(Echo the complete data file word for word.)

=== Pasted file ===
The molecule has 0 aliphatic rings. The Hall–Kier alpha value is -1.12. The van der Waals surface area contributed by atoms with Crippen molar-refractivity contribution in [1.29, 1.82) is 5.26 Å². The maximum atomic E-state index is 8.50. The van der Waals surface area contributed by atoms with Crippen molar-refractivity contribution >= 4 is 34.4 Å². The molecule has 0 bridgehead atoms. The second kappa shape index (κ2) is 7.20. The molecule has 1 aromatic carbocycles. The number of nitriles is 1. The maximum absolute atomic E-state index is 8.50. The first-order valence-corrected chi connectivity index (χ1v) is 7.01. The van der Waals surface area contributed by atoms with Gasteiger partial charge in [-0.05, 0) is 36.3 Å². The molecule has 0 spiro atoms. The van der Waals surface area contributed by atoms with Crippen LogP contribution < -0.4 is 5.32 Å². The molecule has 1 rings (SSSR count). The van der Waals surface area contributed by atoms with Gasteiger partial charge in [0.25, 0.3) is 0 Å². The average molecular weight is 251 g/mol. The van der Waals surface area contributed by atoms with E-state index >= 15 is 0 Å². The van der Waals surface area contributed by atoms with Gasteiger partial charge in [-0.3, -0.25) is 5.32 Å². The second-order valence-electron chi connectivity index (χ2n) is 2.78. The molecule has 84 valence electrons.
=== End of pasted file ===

The molecule has 0 aliphatic rings. The Hall–Kier alpha value is -1.12. The van der Waals surface area contributed by atoms with Crippen molar-refractivity contribution in [1.29, 1.82) is 5.26 Å². The maximum atomic E-state index is 8.50. The van der Waals surface area contributed by atoms with Crippen molar-refractivity contribution >= 4 is 34.4 Å². The molecule has 0 bridgehead atoms. The second kappa shape index (κ2) is 7.20. The molecule has 1 aromatic carbocycles. The number of nitriles is 1. The maximum absolute atomic E-state index is 8.50. The first-order valence-corrected chi connectivity index (χ1v) is 7.01. The van der Waals surface area contributed by atoms with Gasteiger partial charge in [-0.05, 0) is 36.3 Å². The molecule has 0 spiro atoms. The van der Waals surface area contributed by atoms with Crippen LogP contribution < -0.4 is 5.32 Å². The molecule has 1 rings (SSSR count). The van der Waals surface area contributed by atoms with Gasteiger partial charge in [0.25, 0.3) is 0 Å². The average molecular weight is 251 g/mol. The van der Waals surface area contributed by atoms with E-state index >= 15 is 0 Å². The van der Waals surface area contributed by atoms with Gasteiger partial charge in [-0.3, -0.25) is 5.32 Å². The second-order valence-electron chi connectivity index (χ2n) is 2.78. The molecule has 84 valence electrons.